Some mental health staff treat behavioral incidents as “volitional and manipulative, rather than as a manifestation of disability or a response to environmental factors.”
In one example that reveals the general posture mental health staff take toward their patients, a nurse documented one participant’s behavior thusly: “Feces smeared on all walls. P[atient] got up from from cot and said he was going thru something when I asked him why he was smearing.”
The next day, however, a clinical social worker misrepresented that nurses report and framed the behavior as “aggressive and volitional,” writing:
Patient is still unhygienic, with feces in his cell, smeared on walls. He is not hygienic to come out for interview. Per Nursing last night, he was saying he was going to throw something. This morning per Nursing, he was mute to Nurse. He is eating and drinking. No acts of self-harm. He is not psychotic. He does not want to go to CAR or SHU and he is apparently willing to remain in fecal matter to avoid everything.
“When [mental health staff] evaluate patients without any exploration of what their complaints indicate about mental health status or capacity for tolerating their environment,” DRNY writes, “staff place patients at risk of neglect.”
DRNY acknowledges that, in prison, “timely, person-centered care, coupled with the provision of a safe environment, would reduce the need for crisis services and free up mental health resources for ongoing treatment”
“When mental health staff fail to establish or implement an appropriate treatment plan, or provide a safe environment, staff place individuals at risk of injury or death.”
This is not simply an issue of prisons needing to be brought into modern times. New York has been aware of the complex treatment needs of developmentally and intellectually disabled incarcerated people for decades [PDF]. Yet despite this reality, and the fact that the state has been compelled by a court to take action, it is still an open question whether officers and their powerful union will change their harsh methods and authority.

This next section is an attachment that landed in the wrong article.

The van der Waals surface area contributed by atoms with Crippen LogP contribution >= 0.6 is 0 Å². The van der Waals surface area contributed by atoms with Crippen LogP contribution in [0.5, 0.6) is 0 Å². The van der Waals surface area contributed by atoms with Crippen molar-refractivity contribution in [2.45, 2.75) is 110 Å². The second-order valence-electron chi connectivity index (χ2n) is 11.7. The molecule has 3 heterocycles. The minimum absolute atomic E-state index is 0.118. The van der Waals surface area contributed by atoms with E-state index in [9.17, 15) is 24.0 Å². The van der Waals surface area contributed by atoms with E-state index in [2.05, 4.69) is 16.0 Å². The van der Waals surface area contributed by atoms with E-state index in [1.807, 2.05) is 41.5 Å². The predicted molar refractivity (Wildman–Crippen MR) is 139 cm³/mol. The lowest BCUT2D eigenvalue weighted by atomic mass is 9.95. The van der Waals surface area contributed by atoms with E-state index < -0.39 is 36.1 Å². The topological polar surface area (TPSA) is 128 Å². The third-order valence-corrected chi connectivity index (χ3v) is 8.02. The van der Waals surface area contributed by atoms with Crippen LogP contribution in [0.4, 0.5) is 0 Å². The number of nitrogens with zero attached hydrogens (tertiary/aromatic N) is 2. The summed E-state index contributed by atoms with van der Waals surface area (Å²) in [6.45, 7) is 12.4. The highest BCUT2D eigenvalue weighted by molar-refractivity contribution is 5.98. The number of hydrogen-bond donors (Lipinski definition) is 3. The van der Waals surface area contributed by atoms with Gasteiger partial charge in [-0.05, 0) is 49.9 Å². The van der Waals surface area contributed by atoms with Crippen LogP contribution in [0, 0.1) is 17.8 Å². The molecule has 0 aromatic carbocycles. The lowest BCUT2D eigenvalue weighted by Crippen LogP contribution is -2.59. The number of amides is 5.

In prisons, the common refrain among guards is “our house, our rules.” Guards see punitive responses to disobedience, such as solitary confinement, as legitimate tools for enforcing order among criminals—even if such measures consistently fail to produce the results they desire.
The New York Times reported in December of last year that officials say their policies had “evolved over decades of experience, and it is simply wrong to unilaterally take the tools away from law enforcement officers who face dangerous situations on a daily basis.”
DRNY submitted detailed recommendations for each program deficiency they found. Each one should be seriously considered to ensure the program improves and achieves its full potential. But lost in this is a larger and more important discussion focused on whether the rigid and isolated environment cultivated by law enforcement is fundamentally at odds with rehabilitation.
Can, and more importantly, should we experiment with reforming a punitive environment to be more therapeutic, or is it time to look beyond prison walls for treatment answers?
It’s likely that some CAR participants give the program such glowing praise in the face of abuse and mismanagement out of desperation for treatment and human connection.
With few meaningful opportunities available to prisoners, even something as dysfunctional as CAR can seem like a godsend. In this context, it is a disservice to answer their call by constraining our imagined solutions to what can exist within the prison. Treatment options outside of prison should be considered. Otherwise, we are just treating disabled prisoners as social waste.